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Scammers taking advantage of healthcare system

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Scam sites try to mimic legitimate government sites

 Scammers are using the new health-insurance system “as an opportunity to try to collect consumers’ personal information or to make false claims,” Gov. Steve Beshear and Attorney General Jack Conway are warning consumers.

Conway’s office sent civil investigative subpoenas and cease-and-desist orders to the operators of two websites that had brought complaints from consumers to the Cabinet for Health and Family Services, which oversees Kynect, the state’s health-insurance marketplace. Scam sites try to mimic legitimate government sites, the officials said. People who register on the sites have reported getting telephone calls as a result. That is not the way the secure, state-operated website works. Its web address is Kynect.ky.gov; beware of sites ending in .com or .net, Conway advised.

“If something seems suspicious, do not share your personal information, and if you suspect fraud, report it immediately,” Conway said. He also warned Kentuckians to be on guard for attempts by identity thieves to collect personal or financial information by email, phone or mail.

Scammers may also try to sell bogus “discount medical plans” or mislead older consumers on Medicare by making false claims that Medicare coverage is affected by the new law, Conway said. It is not, but the annual Medicare re-enrollment period runs through Dec. 7, perhaps creating confusion.

“It’s appalling to think there are individuals out there who would prey on Kentuckians during this process,” Beshear said. “Everyone should be on guard and report any questionable websites or businesses. There is a lot of misinformation on the Affordable Care Act, which is why we have qualified staff who can answer questions and point consumers in the right direction.” The attorney general’s Office of Consumer Protection offered these tips:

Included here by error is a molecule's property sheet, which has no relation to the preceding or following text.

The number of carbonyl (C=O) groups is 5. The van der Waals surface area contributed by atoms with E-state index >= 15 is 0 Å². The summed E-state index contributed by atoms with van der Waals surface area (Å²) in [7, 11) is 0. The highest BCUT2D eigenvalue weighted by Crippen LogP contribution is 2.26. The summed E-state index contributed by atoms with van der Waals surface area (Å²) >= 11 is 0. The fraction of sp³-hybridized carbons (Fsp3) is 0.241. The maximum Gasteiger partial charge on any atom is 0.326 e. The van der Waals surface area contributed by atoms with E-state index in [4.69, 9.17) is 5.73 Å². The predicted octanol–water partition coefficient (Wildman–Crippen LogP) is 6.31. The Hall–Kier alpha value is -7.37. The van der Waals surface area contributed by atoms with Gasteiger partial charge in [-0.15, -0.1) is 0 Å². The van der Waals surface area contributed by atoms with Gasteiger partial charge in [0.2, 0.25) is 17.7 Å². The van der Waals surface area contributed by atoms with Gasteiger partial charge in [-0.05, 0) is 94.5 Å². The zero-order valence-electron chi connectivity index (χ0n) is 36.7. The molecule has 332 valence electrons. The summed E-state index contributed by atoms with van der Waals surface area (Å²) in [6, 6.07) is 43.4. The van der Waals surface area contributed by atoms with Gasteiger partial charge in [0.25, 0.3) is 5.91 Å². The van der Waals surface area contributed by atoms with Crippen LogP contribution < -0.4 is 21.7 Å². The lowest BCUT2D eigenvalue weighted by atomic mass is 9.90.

• Make sure you’re working with a registered insurance agent or certified Kynector. Only legitimate insurance agents and government-contracted assisters, called “kynectors,” are authorized to assist Kentuckians with signing up for health care. A list of approved agents and kynectors maintained by the Cabinet for Health and Family Services can be found online or by calling 1-855-459-6328.

• Protect your personal information. Only a registered insurance agent, a certified Kynector, or customer-service representative at a contact center should ask for your personal information to help you apply. Keep personal and account numbers private to any others who offer assistance. Don’t give your Social Security number, credit card or banking information to companies or individuals you didn’t contact. Never give your information to someone whose identity you question.

• Do not pay for help. Insurance agents and Kynectors will not solicit money. There is no charge to use Kynect services with the help of an insurance agent or certified Kynector. If consumers get an offer to register for a fee, they should hang up the phone or walk away.

• Remember that you can only get tax credits through Kynect. Most Kentuckians who buy insurance through Kynect will qualify for tax credits to subsidize their premiums. No one but Kynect can offer these credits, and there is no charge to apply for them.

• Beware of phishing scams online. Consumers should be cautious of any email claiming to be connected to the Affordable Care Act, including any emails claiming to be affiliated with kynect and asking for personal information.

• Ask questions. Don’t sign anything you don’t fully understand, and verify the answers you get with trained kynect representatives. 

If people think their personal information may have been compromised, they can visit www.ag.ky.gov, the attorney general’s website, which has an identity-theft toolkit.